A hilarious guide to the intricate rituals, customs, and etiquette surrounding death in the South-and a practical collection of recipes for the final send-off. As author Gayden Metcalfe asserts, people in the Delta have a strong sense of community, and being dead is no impediment to belonging to it. Down south, they don't forget you when you've up and died-they may even like you better and visit you more often! But just as there is an appropriate way to live your life in the South, there is an equally essentially tasteful way of departing it-and the funeral is the final social event of your existence so it must be handled flawlessly. Metcalfe portrays this slice of American culture from the manners, customs, and the tomato aspic with mayonnaise that characterize the Delta way of death. Southerners love to swap tales, and Gayden Metcalfe, native of Greenville, MS, founder of the Greenville Arts Council and chairman of the St. James Episcopal Church Bazaar, is steeped in the stories and traditions of this rich region. She reminisces about the prominent family that drank too much and got the munchies the night before the big event-and left not a crumb for the funeral (Naturally some early rising, quick-witted ladies from the church saved the day, so the story demonstrates some solutions to potential entertaining disasters!). Then there was the lady who allocated money to have "Home on the Range" sung at the service, and the family that insisted on a portrait of their mother in her casket, only to refuse to pay for it on the grounds that "Mama looks so sad." Each chapter ends with an authentic southern recipe that will come in handy if you "plan to die tastefully", including Boiled Bourbon Custard; Aunt Hebe's Coconut Cake; Pickled Shrimp; Homemade Mayonnaise; and Homemade Rolls.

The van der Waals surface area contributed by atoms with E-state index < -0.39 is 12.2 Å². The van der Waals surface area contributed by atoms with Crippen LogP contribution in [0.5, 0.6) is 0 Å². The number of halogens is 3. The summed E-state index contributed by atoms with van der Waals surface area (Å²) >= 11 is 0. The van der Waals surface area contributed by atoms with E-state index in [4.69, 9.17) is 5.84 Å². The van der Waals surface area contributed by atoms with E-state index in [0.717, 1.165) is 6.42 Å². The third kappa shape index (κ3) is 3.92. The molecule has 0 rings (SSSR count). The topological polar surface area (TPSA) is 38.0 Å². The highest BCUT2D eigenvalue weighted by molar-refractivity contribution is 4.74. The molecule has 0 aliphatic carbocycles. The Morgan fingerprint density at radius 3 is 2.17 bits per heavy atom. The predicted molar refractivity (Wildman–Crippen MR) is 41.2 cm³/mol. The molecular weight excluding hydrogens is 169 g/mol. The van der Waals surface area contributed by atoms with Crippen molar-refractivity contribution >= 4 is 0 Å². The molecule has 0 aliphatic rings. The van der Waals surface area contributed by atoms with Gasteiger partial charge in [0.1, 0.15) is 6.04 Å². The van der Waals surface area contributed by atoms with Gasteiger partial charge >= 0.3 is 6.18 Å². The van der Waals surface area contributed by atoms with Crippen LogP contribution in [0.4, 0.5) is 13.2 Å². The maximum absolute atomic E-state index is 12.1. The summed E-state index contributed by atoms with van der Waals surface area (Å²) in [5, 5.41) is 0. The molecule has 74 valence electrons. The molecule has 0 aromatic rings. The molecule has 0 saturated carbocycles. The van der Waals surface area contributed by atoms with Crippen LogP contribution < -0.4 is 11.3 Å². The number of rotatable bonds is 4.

Examining the compelling and often poignant connection between women and the material culture of death, this collection focuses on the objects women make, the images they keep, the practices they use or are responsible for, and the places they inhabit and construct through ritual and custom. Women?s material practices, ranging from wearing mourning jewelry to dressing the dead, stitching memorial samplers to constructing skull boxes, collecting funeral programs to collecting and studying diseased hearts, making and collecting taxidermies, and making sculptures honoring the death, are explored in this collection as well as women?s affective responses and sentimental labor that mark their expected and unexpected participation in the social practices surrounding death and the dead. The largely invisible work involved in commemorating and constructing narratives and memorials about the dead-from family members and friends to national figures-calls attention to the role women as memory keepers for families, local communities, and the nation. Women have tended to work collaboratively, making, collecting, and sharing objects that conveyed sentiments about the deceased, whether human or animal, as well as the identity of mourners. Death is about loss, and many of the mourning practices that women have traditionally and are currently engaged in are about dealing with private grief and public loss as well as working to mitigate the more general anxiety that death engenders about the impermanence of life.